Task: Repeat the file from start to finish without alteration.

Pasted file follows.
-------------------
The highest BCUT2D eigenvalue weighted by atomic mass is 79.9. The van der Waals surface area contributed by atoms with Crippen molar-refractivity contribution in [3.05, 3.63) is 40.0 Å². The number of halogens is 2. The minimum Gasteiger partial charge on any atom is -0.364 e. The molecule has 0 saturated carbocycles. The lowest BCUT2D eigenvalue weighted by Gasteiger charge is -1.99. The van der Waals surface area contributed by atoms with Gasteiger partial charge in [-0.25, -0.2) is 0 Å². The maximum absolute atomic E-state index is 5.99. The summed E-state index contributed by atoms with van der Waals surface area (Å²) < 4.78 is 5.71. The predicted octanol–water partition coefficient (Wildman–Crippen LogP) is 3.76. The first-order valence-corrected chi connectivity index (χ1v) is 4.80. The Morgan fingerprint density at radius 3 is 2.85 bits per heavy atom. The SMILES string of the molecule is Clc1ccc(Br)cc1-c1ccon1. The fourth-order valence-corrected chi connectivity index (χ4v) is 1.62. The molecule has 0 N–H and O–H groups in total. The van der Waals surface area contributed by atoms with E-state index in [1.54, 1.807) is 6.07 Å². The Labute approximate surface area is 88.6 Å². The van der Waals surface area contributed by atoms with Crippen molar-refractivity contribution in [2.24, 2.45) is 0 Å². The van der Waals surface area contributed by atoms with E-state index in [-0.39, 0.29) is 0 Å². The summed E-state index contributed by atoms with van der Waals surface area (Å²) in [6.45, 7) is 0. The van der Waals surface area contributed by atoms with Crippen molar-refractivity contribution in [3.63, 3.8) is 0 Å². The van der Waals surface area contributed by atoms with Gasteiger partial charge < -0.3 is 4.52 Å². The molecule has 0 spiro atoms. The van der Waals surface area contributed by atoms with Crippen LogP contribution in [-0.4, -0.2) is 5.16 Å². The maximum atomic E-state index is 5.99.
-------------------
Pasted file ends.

The highest BCUT2D eigenvalue weighted by atomic mass is 79.9. The van der Waals surface area contributed by atoms with Crippen molar-refractivity contribution in [3.05, 3.63) is 40.0 Å². The number of halogens is 2. The minimum Gasteiger partial charge on any atom is -0.364 e. The molecule has 0 saturated carbocycles. The lowest BCUT2D eigenvalue weighted by Gasteiger charge is -1.99. The van der Waals surface area contributed by atoms with Gasteiger partial charge in [-0.25, -0.2) is 0 Å². The maximum absolute atomic E-state index is 5.99. The summed E-state index contributed by atoms with van der Waals surface area (Å²) < 4.78 is 5.71. The predicted octanol–water partition coefficient (Wildman–Crippen LogP) is 3.76. The first-order valence-corrected chi connectivity index (χ1v) is 4.80. The Morgan fingerprint density at radius 3 is 2.85 bits per heavy atom. The SMILES string of the molecule is Clc1ccc(Br)cc1-c1ccon1. The fourth-order valence-corrected chi connectivity index (χ4v) is 1.62. The molecule has 0 N–H and O–H groups in total. The van der Waals surface area contributed by atoms with E-state index in [1.54, 1.807) is 6.07 Å². The Labute approximate surface area is 88.6 Å². The van der Waals surface area contributed by atoms with Crippen molar-refractivity contribution in [2.24, 2.45) is 0 Å². The van der Waals surface area contributed by atoms with E-state index in [-0.39, 0.29) is 0 Å². The summed E-state index contributed by atoms with van der Waals surface area (Å²) in [6.45, 7) is 0. The van der Waals surface area contributed by atoms with Crippen molar-refractivity contribution in [3.63, 3.8) is 0 Å². The van der Waals surface area contributed by atoms with Gasteiger partial charge < -0.3 is 4.52 Å². The molecule has 0 spiro atoms. The van der Waals surface area contributed by atoms with Crippen LogP contribution in [-0.4, -0.2) is 5.16 Å². The maximum atomic E-state index is 5.99.